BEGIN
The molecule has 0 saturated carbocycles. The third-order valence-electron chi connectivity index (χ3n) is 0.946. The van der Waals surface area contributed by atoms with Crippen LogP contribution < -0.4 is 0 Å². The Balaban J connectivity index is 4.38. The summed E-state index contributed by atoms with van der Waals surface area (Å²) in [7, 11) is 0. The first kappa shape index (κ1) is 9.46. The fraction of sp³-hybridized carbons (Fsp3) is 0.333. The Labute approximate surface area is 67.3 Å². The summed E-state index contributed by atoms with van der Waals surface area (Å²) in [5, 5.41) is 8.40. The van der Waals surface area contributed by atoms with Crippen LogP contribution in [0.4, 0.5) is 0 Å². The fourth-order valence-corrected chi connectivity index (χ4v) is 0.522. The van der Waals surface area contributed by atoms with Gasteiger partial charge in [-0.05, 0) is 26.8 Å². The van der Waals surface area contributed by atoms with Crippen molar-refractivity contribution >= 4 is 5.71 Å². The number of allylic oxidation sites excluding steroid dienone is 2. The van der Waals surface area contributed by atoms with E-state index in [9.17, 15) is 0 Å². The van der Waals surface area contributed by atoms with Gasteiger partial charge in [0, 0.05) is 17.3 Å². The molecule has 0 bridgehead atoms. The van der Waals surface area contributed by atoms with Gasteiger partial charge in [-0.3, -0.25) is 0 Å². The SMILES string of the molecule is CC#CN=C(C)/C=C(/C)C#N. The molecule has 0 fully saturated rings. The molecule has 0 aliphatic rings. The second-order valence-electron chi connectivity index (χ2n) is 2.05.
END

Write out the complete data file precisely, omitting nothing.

The molecule has 0 saturated carbocycles. The third-order valence-electron chi connectivity index (χ3n) is 0.946. The van der Waals surface area contributed by atoms with Crippen LogP contribution < -0.4 is 0 Å². The Balaban J connectivity index is 4.38. The summed E-state index contributed by atoms with van der Waals surface area (Å²) in [7, 11) is 0. The first kappa shape index (κ1) is 9.46. The fraction of sp³-hybridized carbons (Fsp3) is 0.333. The Labute approximate surface area is 67.3 Å². The summed E-state index contributed by atoms with van der Waals surface area (Å²) in [5, 5.41) is 8.40. The van der Waals surface area contributed by atoms with Crippen LogP contribution in [0.4, 0.5) is 0 Å². The fourth-order valence-corrected chi connectivity index (χ4v) is 0.522. The van der Waals surface area contributed by atoms with Gasteiger partial charge in [-0.05, 0) is 26.8 Å². The van der Waals surface area contributed by atoms with Crippen molar-refractivity contribution >= 4 is 5.71 Å². The number of allylic oxidation sites excluding steroid dienone is 2. The van der Waals surface area contributed by atoms with E-state index in [9.17, 15) is 0 Å². The van der Waals surface area contributed by atoms with Gasteiger partial charge in [0, 0.05) is 17.3 Å². The molecule has 0 bridgehead atoms. The van der Waals surface area contributed by atoms with Gasteiger partial charge in [-0.3, -0.25) is 0 Å². The SMILES string of the molecule is CC#CN=C(C)/C=C(/C)C#N. The molecule has 0 fully saturated rings. The molecule has 0 aliphatic rings. The second-order valence-electron chi connectivity index (χ2n) is 2.05.